Teacher's Notes: My Family

This is a great story for someone just starting out in the language, and a good review for those who have had a little exposure to the language already. Even if students have never studied the language before, having this story read to them and gone over with them will give the feeling “I can learn this language!” Of course they won’t learn all the words immediately or be able to repeat them, but they will start to see patterns, remember phrases and comprehend the words as they reread the simple story.

The main focus of this story is to use some easy family words to start teaching adjectives. The story passively teaches the phrase “this is” and how to use “to be.” The worksheets that go with this story are only single words (adjectives) that must be matched with the pictures.

Since students reading this story probably have a very limited vocabulary, teach the adjectives through pictures or words they already know. For example, say, “An elephant is big,” and draw or show a picture of an elephant and use body language to show “big” with your hands. Then say, “An ant is small,” doing the same with pictures and body language. Do more examples and then ask questions, such as, “Is a dinosaur big? Is a button big? (show it) Is a Tokyo a small city?” The students will answer and you will see right away whether they understand. Make sure you repeat the target words in your answers: “Yes, a dinosaur is big! It is very big! A button is small. Tokyo is NOT a small city. Tokyo is big!” Use popular items, things in the class, movie stars, name brands – anything that the students are familiar with – to make the new adjectives stick. Make your students laugh. It is thrilling for your students when they understand something. When they laugh, you will know they comprehend.

Teach the target vocabulary first, before giving out the story. Review the words with games (Pictionary, photos, acting, guessing shout-outs, etc). After the students are familiar with the new words, read the story out loud to them. Read it more than once. When you read it, also point out the pictures, talk about them, and ask questions. Tell the students to take it home, color it, show their parents, and bring it back. Read it again the next day or a few days later. Don't worry about making the students themselves read it out loud. It's more important for them to hear the language now, and as their teacher, you can read it more clearly and loudly than they can, and with a better accent, to give them the input they need. You can use the worksheets to review adjectives - either before or after you read the story.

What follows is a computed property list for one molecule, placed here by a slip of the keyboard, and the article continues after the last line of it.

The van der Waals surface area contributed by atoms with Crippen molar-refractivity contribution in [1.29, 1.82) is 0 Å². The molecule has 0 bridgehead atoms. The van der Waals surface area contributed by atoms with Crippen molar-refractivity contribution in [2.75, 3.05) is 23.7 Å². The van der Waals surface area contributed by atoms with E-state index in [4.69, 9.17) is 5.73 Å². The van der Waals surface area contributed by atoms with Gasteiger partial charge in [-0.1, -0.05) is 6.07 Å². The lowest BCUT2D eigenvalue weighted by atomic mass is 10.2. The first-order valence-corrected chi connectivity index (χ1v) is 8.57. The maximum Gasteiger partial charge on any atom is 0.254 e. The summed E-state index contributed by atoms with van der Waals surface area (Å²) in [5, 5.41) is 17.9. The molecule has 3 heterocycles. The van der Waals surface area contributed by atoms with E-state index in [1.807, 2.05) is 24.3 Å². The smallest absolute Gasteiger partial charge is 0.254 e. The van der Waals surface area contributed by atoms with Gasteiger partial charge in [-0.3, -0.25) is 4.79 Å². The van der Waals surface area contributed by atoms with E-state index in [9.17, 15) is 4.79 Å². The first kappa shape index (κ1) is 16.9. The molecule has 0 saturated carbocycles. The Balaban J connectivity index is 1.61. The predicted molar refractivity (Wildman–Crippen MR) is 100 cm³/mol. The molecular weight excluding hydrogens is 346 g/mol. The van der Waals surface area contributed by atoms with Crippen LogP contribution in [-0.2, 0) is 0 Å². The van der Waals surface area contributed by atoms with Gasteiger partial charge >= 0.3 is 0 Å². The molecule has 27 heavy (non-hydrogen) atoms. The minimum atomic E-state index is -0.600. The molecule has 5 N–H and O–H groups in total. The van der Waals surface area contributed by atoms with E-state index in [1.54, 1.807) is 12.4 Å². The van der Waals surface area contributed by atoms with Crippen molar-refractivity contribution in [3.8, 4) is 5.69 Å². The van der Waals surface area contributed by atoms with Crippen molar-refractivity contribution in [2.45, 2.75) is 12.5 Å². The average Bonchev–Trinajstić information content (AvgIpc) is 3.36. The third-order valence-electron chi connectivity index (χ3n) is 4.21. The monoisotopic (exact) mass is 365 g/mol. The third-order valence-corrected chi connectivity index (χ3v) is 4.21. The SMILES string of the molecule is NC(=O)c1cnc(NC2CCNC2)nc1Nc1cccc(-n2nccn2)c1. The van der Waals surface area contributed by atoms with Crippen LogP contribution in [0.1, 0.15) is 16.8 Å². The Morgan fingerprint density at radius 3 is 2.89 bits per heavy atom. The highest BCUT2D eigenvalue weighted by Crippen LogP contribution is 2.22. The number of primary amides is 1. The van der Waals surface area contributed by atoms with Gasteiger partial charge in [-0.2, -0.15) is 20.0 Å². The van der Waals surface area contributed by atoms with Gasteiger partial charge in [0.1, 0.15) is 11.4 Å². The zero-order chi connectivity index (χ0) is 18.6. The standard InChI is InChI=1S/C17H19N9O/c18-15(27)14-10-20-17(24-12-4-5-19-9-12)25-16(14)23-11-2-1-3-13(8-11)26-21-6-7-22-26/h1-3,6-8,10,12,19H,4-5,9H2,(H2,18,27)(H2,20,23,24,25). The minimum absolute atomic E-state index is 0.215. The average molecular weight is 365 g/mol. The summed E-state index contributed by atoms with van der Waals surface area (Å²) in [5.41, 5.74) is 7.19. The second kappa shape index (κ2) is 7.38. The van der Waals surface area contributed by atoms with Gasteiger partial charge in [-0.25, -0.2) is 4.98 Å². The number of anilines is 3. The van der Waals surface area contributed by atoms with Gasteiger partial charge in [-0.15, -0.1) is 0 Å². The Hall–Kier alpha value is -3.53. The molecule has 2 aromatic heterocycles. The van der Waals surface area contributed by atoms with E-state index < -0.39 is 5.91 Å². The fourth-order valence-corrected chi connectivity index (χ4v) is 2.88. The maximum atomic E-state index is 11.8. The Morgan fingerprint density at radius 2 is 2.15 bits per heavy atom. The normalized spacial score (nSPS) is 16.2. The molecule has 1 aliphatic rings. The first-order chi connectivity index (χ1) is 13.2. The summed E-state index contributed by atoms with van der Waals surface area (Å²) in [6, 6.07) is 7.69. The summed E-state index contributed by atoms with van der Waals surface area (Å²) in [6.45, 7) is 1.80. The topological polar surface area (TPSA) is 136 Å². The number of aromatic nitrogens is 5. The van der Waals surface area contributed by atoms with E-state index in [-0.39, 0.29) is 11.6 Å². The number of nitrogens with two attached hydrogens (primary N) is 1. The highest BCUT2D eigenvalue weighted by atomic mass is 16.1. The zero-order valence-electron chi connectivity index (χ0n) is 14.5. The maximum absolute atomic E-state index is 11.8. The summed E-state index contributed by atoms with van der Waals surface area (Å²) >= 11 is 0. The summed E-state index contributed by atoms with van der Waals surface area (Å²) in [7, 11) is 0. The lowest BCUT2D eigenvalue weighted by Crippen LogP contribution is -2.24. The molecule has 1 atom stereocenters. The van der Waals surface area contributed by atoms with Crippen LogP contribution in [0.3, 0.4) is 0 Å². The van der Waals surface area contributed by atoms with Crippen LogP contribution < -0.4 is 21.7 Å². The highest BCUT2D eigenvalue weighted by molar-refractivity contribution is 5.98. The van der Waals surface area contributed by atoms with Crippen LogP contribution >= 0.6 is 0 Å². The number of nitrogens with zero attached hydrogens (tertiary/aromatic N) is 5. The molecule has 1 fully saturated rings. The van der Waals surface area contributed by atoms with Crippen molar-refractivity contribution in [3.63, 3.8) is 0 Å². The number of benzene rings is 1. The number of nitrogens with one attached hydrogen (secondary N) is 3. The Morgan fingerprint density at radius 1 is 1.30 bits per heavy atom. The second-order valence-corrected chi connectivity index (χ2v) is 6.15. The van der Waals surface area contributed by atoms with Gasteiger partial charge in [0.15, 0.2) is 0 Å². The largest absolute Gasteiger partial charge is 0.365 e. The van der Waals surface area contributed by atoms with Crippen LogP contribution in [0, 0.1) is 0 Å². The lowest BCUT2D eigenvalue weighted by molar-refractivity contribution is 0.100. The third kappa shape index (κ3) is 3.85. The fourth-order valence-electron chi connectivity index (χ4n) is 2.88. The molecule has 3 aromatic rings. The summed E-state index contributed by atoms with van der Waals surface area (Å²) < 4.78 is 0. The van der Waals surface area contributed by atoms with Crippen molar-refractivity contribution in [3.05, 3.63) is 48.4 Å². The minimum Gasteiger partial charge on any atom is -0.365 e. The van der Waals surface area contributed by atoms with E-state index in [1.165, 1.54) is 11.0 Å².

New Words:

Key Phrases:

This is …
My name is …
I have …

First Nouns:


First Verbs:

to be
to have
to live
to love

First Adjectives, in antonym pairs:

big – small
short – tall
fat – thin
kind – mean
strong – weak
old – young
slow – fast
happy – sad
beautiful – ugly
serious – funny
smart – stupid
old - new
wonderful – terrible

Other Words:


Worksheet Answers:

(left-hand picture first, by pairs) big, small; tall, short; young, old; sad, happy; fat, thin; weak, strong; funny, serious; smart, stupid; ugly, beautiful; slow, fast; new, old; kind, mean

Go to the story.

Go to the worksheet.

Facebook Twitter email

Starting Off

Fun Extras

More Info

Teachers' Lounge

"You live a new life for every new language you speak."

- Czech Proverb

Do you want to help translate these stories into other languages? Visit our Story Translation Project